Watermelon Italian Ice

Last month it was all about mangoes. Guess what, my four-year-old got the hubby to pick up a giant watermelon just because he had a hankering for watermelon. Now how much watermelon do you think a four-year-old can really eat?And his hankering for watermelon seems to be long gone already. I think the giant green ball was just eye candy. Now I’ll have to make eye candy out of it with every unique watermelon recipe that I can come up with. So, if you haven’t figured it out already, I’m dedicating August to watermelon recipes.

Did you know that watermelon originates from southern Africa where it grows wild? It actually thrives in tropical and subtropical temperatures, which explains why it was first seen cultivating outside of Africa in India and China. It seems like the natural cycle of creation for a fruit that consists of almost entirely water to grow in hot regions where the people need nourishment from water the most. It’s the natural balance of things. Watermelon fruit is 91% water and contains 6% sugars. With low fat content watermelon is one of the most refreshing and healthy fruit you can eat.

Italian Ice

I’m kicking off this month of summer watermelon recipes with a cooling treat that translates across continents – Watermelon Italian Ice. Italian Ice, or Granita as the Italians term it, is a frozen mixture of fruit juice and puree with sugar. It’s scooped into a paper cup just like an American snow cone is sold by a street vendor. Only Italian Ice is much more fresh compared to a snow cone, which is essentially ice topped with artificially flavored syrup. Hope you enjoy this fresh concoction of Watermelon Italian Ice.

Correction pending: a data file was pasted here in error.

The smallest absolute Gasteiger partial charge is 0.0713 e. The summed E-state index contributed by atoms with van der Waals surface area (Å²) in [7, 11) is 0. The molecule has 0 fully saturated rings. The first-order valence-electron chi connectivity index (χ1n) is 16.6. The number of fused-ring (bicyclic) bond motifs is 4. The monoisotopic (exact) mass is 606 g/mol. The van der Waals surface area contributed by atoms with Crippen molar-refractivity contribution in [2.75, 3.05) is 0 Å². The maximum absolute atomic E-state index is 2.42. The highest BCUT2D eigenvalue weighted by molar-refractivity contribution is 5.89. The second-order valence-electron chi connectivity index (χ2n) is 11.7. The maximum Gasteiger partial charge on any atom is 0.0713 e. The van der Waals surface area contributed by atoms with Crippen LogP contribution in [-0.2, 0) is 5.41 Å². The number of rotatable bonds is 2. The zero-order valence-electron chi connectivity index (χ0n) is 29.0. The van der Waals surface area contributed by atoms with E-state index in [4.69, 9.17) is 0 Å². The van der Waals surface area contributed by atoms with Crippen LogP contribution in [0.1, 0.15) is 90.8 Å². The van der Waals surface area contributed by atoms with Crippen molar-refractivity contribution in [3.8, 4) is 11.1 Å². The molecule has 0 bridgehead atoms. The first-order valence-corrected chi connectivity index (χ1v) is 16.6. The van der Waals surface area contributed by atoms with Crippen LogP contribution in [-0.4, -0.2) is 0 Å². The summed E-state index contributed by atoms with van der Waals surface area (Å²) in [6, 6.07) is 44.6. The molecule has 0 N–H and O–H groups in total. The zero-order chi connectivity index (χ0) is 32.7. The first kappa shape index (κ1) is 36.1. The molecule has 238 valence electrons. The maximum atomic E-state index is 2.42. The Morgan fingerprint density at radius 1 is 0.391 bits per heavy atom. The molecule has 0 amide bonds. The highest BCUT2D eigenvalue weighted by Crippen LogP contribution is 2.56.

watermelon snow cones

Watermelon Italian Ice


2 cups cubed watermelon

½ cup sugar

1 tablespoon fresh lemon juice

Sprigs of mint for garnish


  1. Place all ingredients in a blender.
  2. Pulse a few times until smooth (don't over blend).
  3. Pour mixture into a baking pan.
  4. Cover and freeze until firm, overnight.
  5. Next day, take a fork and scrape the entire frozen mixture.
  6. To serve scoop ice in small pretty cups or pretty glassware.

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